Slipknot Members Planning To Release Album They Recorded During The “All Hope Is Gone” Sessions

Back in November 2018, Slipknot’s M. Shawn “Clown” Crahan revealed that him, Corey Taylor, Jim Root, and Sid Wilson actually recorded another album during the sessions for “All Hope Is Gone.“ Now, during a recent interview with Loudwire, Clown said the effort may get released during the “We Are No Your Kind” cycle:

“We have a whole other album that four of us wrote when we did ‘All Hope Is Gone‘. We have 11 songs that we’re gonna release sometime in this album cycle. But it’s never been about just getting it out. It needs to be out when it’s right and by coming out during this album cycle people will even understand more what we’re doing on this album and what first led to it.”


Slipknot’s Corey Taylor Explains How Artists “Get Screwed” By Streaming Services

As previously reported, Corey Taylor (Slipknot, Stone Sour) recently took to social media to discuss the issues with streaming services and the low payouts artists receive from them. Now, the singer has discussed things further in the below interview with Rock Feed:

Taylor said the following when asked what musicians can do to get better royalties from streaming services:

“I’ll tell you what they can do; they can start by all of them banding together and pushing the streaming services to stop appealing the legislation that’s already been put in place to pay us better. There’s a reason that Tool waited as long as they did to put their stuff up on streaming services, ’cause they knew they weren’t gonna be compensated for something that they worked their asses off for.

To me, it smells of two things, with Tool: a) it’s perfect timing, because they have a new album coming out; and b) they probably worked out a deal with their label to make sure that they got a piece of the money that the label’s automatically going to get because of the money that’s being generated from streaming.”

He continued:

“That’s what people don’t understand. The difference between streaming and radio is you make money off radio because of the publishing that’s involved. With streaming, there really is no publishing that is promised. That money goes directly to — and technically it’s mechanicals — goes directly to the label. So the label is making huge amounts of money.

And they are not contractually bound to pay us for that, because of what they call ‘new technology.’ And unless you have been able to renegotiate your contracts in a way that makes it viable for you — which we haven’t; which a lot of people haven’t, because you can’t keep up with the technology. Unless you are able to adapt with that — and legally, a lot of labels won’t let you do that — you get screwed.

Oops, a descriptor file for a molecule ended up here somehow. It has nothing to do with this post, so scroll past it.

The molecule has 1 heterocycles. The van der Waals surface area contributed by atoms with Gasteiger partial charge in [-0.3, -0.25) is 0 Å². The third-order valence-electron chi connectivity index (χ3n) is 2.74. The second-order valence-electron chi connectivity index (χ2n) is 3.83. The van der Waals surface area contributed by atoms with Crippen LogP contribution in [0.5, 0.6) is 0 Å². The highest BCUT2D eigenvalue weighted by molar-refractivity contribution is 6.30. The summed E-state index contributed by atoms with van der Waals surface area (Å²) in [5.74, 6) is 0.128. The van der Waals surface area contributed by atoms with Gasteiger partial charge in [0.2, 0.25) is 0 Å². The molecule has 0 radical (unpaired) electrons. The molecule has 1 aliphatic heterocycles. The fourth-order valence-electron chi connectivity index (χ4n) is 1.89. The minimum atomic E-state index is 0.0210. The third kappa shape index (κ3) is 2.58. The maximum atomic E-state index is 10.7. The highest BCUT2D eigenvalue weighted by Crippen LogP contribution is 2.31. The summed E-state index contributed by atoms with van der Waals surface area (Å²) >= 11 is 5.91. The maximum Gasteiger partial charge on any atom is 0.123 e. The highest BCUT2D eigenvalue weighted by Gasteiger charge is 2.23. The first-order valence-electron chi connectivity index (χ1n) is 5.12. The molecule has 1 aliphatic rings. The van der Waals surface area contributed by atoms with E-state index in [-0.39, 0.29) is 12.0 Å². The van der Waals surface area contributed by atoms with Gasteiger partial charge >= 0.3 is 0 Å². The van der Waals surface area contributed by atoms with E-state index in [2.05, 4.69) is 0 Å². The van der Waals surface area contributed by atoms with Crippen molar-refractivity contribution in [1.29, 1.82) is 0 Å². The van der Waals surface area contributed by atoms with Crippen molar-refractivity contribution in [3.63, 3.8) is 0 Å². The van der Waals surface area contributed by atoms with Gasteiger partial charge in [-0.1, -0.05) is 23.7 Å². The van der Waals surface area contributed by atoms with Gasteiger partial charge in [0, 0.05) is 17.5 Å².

So from a publishing standpoint, the only way for us to make money, like that, off of the streaming is for that legislation to actually be signed into law. Which the fact that they are appealing it — most of them are, anyway — is just a smack in the face.”

He later added:

“We don’t have a problem with streaming. We don’t have a problem with people listening to our music. What we have a problem with is these streaming services basically treating it like we owe them, which is not the way it should be.”

[via Blabbermouth]

Slipknot’s Corey Taylor: “We Split Merch Equally. We Split Live Equally. We Do Everything Equally”

During a recent interview with Vulture, Corey Taylor talked a bit about the businesses side of Slipknot. According to the frontman, the band make sure to split everything equally.

Taylor said the following:

“The great thing about the business part of it is that because we’re from Iowa, it all makes sense. You do the work, you get paid. That’s straight-up it. We split merch equally. We split live equally. We do everything equally. And if we’re all working toward the same thing, then it just all makes sense. We’re always taking care of each other.

Even though we’re older now, our reasons for making music and continuing to do this are still the same. It’s one of those things that, if our reasoning for doing this had changed, the band probably wouldn’t have lasted as long as it did. But — and obviously I can’t speak for everybody in the band — I know the OGs that are here are all still trying to just make the best music that we can. So we take care of each other.”